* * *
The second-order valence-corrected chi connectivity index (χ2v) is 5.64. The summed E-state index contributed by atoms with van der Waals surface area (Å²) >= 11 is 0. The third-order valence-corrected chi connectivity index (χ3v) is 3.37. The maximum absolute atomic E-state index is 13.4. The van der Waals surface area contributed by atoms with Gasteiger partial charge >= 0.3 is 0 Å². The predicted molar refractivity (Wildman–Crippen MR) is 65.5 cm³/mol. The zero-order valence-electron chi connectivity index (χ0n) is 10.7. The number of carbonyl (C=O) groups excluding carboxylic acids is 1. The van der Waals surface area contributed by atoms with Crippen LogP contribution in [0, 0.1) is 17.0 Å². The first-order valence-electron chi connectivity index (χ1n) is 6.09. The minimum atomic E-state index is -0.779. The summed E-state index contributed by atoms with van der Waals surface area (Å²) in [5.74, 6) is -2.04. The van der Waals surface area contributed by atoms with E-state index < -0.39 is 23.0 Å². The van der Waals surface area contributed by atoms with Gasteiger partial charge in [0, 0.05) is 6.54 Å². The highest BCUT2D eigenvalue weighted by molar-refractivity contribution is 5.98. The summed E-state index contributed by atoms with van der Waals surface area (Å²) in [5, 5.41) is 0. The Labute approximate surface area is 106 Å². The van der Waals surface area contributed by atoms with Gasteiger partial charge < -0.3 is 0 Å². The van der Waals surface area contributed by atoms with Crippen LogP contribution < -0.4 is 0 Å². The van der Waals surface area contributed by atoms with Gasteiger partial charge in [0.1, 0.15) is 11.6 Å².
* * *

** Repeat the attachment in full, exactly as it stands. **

The second-order valence-corrected chi connectivity index (χ2v) is 5.64. The summed E-state index contributed by atoms with van der Waals surface area (Å²) >= 11 is 0. The third-order valence-corrected chi connectivity index (χ3v) is 3.37. The maximum absolute atomic E-state index is 13.4. The van der Waals surface area contributed by atoms with Gasteiger partial charge >= 0.3 is 0 Å². The predicted molar refractivity (Wildman–Crippen MR) is 65.5 cm³/mol. The zero-order valence-electron chi connectivity index (χ0n) is 10.7. The number of carbonyl (C=O) groups excluding carboxylic acids is 1. The van der Waals surface area contributed by atoms with Crippen LogP contribution in [0, 0.1) is 17.0 Å². The first-order valence-electron chi connectivity index (χ1n) is 6.09. The minimum atomic E-state index is -0.779. The summed E-state index contributed by atoms with van der Waals surface area (Å²) in [5.74, 6) is -2.04. The van der Waals surface area contributed by atoms with E-state index < -0.39 is 23.0 Å². The van der Waals surface area contributed by atoms with Gasteiger partial charge in [0, 0.05) is 6.54 Å². The highest BCUT2D eigenvalue weighted by molar-refractivity contribution is 5.98. The summed E-state index contributed by atoms with van der Waals surface area (Å²) in [5, 5.41) is 0. The Labute approximate surface area is 106 Å². The van der Waals surface area contributed by atoms with Gasteiger partial charge < -0.3 is 0 Å². The van der Waals surface area contributed by atoms with Crippen LogP contribution < -0.4 is 0 Å². The van der Waals surface area contributed by atoms with Gasteiger partial charge in [0.1, 0.15) is 11.6 Å².